What happens when someone attends a virtual event, downloads a piece of low-funnel content, or requests a demo? If your revenue organization is like most, they qualify the lead and, if it passes muster, assign it to you or one of your colleagues. Then, it’s on you to reach out to set up a time to chat.
And thus begins a painfully slow and frustrating dance we like to call “the infinite back-and-forth email nightmare.”
If you’re lucky, the contact is highly responsive and immediately shares their availability. Or, if you use a passive scheduler, perhaps they’re proactive enough to choose a time. But, in most cases, it’s a much more arduous process that demands several emails, polite reminders, and tedious time zone math. And the further you get from the moment the lead came in, the colder it becomes.
But what if you didn’t have to play hours of email ping-pong to land a meeting with a hot lead? What if you start with calendaring the meeting?
This is what we like to call the calendar-first sales engagement approach.
What is the Calendar-First Approach?
The calendar-first approach is a strategy in which you send your lead a calendar invite first, rather than asking for their availability or putting the onus on your contact to choose a time from your availability.
I know what you’re thinking: “Isn’t that a little presumptuous?”
Sure, the calendar-first approach is undoubtedly bold, but it’s also efficient and highly effective. Remember, your lead took an action that suggested they’re interested in your offering, and your organization qualified them as ready for sales engagement. They’re expecting you to do something. You’re merely eliminating a few unnecessary steps and saving their precious time (as well as your own).
Bottom line: If you’re comfortable asking for a meeting but not ready to put a meeting on the calendar, should you be asking for their time at all?
Instead of asking your lead to sit down, review their calendar for openings and respond to you with their availability, you boil the process down to a simple choice: Accept, decline, or suggest a different time. Of course, it’s crucial you handle the calendar-first approach with grace.
How to Use the Calendar-First Approach to Land a Ton of Meetings
The calendar-first approach works. (Seriously, we have the data to prove it). But only when it’s done right. There are a few steps you need to take to make sure you’re increasing your chance of earning a response:
Step one: Put together your calendar invite and be sure to include a thorough agenda. (Psst: Here’s everything you need to know to put together the perfect meeting invite.)
It’s essential you fully communicate your value in your invite. What can your contact expect to learn or get out of your time together? The clearer the value, the more likely you are to earn a response.
Step two: Compose a straightforward and concise email to let the contact know the calendar invite is in their inbox, and allow them to suggest a different time or ask additional questions.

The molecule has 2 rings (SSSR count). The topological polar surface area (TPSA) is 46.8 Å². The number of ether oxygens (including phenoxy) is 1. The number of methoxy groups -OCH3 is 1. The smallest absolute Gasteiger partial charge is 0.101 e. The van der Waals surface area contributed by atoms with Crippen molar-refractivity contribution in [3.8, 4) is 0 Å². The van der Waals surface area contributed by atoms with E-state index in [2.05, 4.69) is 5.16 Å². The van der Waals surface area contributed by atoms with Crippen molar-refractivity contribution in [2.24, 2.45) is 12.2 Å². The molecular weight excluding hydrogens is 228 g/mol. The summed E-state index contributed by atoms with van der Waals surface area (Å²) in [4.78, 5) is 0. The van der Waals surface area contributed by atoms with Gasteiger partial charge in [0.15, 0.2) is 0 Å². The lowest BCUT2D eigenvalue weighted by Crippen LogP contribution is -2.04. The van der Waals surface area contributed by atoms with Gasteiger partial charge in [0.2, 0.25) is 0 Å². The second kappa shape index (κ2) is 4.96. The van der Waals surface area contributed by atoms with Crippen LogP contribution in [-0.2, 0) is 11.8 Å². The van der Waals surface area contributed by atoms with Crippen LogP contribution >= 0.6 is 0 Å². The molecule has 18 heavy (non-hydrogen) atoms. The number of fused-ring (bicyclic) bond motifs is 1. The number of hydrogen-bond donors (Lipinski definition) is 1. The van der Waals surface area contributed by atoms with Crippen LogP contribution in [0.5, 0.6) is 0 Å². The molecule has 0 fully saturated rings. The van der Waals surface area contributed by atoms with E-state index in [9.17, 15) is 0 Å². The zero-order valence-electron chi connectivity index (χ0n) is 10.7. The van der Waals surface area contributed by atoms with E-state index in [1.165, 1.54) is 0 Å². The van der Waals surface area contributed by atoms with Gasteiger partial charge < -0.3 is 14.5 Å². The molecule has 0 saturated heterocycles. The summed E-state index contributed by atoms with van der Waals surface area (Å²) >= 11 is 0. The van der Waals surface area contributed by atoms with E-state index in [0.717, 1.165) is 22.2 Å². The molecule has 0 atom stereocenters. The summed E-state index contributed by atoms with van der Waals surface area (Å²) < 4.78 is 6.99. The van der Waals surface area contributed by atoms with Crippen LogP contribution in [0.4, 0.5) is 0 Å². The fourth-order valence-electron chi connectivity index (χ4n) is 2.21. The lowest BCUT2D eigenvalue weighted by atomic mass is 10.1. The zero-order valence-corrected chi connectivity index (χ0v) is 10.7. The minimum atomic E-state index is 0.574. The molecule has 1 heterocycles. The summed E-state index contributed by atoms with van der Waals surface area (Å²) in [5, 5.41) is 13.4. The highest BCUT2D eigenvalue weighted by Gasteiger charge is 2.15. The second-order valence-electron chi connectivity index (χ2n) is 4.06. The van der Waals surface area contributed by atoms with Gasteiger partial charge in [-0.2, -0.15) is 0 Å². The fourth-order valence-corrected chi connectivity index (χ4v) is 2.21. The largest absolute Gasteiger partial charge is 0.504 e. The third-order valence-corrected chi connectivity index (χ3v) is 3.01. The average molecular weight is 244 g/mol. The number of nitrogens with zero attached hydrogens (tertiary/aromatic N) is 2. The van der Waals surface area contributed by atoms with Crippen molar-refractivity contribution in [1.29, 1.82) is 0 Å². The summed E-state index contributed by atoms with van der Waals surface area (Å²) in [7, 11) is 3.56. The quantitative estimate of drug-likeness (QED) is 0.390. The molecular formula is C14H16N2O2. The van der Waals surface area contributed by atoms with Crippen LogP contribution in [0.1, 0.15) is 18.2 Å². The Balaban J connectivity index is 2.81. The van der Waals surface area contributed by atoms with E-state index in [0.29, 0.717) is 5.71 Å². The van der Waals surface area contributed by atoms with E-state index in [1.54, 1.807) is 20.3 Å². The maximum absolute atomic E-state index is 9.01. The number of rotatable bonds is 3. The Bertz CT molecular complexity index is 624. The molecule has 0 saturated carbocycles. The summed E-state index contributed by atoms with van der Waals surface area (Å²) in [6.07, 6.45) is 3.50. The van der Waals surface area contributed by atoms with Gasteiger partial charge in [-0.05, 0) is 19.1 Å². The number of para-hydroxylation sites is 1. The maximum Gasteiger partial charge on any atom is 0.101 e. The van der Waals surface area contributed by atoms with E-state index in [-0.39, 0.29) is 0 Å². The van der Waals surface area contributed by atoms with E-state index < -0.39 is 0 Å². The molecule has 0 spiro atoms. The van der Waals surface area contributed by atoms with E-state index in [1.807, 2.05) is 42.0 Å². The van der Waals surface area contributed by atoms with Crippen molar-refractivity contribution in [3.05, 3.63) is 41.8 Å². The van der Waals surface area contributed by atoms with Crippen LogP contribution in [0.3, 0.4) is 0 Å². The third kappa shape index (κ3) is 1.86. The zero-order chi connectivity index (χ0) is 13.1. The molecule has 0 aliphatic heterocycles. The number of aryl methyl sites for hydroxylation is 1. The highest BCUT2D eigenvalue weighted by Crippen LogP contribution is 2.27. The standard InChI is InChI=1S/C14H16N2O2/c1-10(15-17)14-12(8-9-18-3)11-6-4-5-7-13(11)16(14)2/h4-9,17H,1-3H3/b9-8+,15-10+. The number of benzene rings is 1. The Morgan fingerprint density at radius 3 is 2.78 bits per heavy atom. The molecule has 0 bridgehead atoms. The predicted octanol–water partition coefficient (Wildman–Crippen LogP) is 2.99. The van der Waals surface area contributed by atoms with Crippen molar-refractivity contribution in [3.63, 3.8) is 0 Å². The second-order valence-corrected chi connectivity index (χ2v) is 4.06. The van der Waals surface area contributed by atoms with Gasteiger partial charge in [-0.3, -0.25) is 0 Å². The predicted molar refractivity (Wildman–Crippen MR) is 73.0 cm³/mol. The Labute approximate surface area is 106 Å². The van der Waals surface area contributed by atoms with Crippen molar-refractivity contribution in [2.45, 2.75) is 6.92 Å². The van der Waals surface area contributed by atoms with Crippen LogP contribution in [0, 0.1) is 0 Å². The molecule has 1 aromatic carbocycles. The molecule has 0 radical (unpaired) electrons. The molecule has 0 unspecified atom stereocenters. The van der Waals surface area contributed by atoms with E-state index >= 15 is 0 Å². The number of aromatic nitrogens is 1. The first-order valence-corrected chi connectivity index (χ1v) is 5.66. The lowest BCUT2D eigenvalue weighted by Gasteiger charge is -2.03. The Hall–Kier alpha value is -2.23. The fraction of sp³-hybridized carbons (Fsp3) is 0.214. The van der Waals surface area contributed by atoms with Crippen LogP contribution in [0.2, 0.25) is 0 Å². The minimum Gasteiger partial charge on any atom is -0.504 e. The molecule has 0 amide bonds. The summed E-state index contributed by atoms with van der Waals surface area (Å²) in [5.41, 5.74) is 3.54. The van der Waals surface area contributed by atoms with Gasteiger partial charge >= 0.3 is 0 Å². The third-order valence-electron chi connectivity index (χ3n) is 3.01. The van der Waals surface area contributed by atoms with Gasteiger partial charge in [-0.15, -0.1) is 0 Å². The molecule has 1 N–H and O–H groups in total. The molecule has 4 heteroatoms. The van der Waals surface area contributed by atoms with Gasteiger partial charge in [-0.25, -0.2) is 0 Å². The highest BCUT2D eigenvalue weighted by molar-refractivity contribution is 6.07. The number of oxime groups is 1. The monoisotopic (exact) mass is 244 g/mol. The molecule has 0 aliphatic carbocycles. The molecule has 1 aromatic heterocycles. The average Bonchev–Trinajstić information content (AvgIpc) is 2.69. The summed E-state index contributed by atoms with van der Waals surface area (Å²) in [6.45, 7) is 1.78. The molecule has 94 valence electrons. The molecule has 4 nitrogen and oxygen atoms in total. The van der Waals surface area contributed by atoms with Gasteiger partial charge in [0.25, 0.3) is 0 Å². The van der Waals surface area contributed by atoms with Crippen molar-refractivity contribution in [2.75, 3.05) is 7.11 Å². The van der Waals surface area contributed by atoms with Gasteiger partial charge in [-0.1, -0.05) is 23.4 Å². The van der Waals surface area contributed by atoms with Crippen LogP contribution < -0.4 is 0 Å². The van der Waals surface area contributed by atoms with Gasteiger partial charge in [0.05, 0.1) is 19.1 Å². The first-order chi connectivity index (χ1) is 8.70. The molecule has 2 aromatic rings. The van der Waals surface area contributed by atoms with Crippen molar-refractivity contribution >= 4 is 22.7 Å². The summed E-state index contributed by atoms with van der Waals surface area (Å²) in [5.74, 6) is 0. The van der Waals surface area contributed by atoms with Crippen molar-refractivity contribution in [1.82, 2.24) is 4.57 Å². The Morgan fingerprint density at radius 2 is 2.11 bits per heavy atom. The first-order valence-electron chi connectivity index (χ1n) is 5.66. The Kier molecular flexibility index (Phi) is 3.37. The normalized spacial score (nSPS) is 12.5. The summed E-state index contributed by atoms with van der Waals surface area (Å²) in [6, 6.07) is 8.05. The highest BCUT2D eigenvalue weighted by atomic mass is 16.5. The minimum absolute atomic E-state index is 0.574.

How does 12/15 at 10 a.m. work for your demo?
I’m really excited for you to see our software in action.
I sent you an invite and included a brief agenda as a starting point. I’m happy to make adjustments – just let me know!
Step three: Send your invite and email.
The beauty of this approach is that it allows you to skip the initial round of irrelevant introductory greeting emails, helps get a meeting on the books faster, and reduces the chances of your email falling into a black hole. By taking action and simplifying the decision-making process for your contact, you’re streamlining the entire experience.
If the contact chooses to accept, they don’t need to do anything else. If they decline without comment or ignore you altogether, then you might choose to follow-up. And if they suggest another meeting time, you can accept it, or, if it doesn’t work for you, respond with another option. No matter what, you’re getting the ball rolling.
At first, using the calendar-first sales engagement approach may feel odd. After all, most sales pros have grown accustomed to sending multiple emails before scheduling a meeting. But remember, by taking this approach, you’re doing your prospect a favor. By boiling down the entire back-and-forth to a single click, you’re helping them get value faster — and you’re eliminating headaches for yourself, too.
Want to save even more time? Automate your calendar-first approach with Kronologic. Schedule your demo to learn how:
Originally published Dec 15, 2020 10:36:02 AM, updated
Topics: Sales and Customer Success
Written by Trey Allison
Trey grew up in Marfa, TX playing with airplanes and minimalism. He attended both UT Austin and Texas A&M, where he founded a fraternity, established a campus newspaper, launched a 3D printing lab — and changed majors often. He graduated with a Bachelor's degree, a couple of minors, completed pre-med requirements, and a nuclear reactor operator’s license. Trey jumped into Fortune 500 Tech and traveled the country for four years as an enterprise VMware consultant before co-founding Kronologic with Ben Parker. After bootstrapping their way to revenue, they met fellow co-founders Chris Lee and Aaron Bollinger, grew their customer base, raised additional funding, hired top talent, hustled, hustled more (and repeat). Trey is now having the time of his life.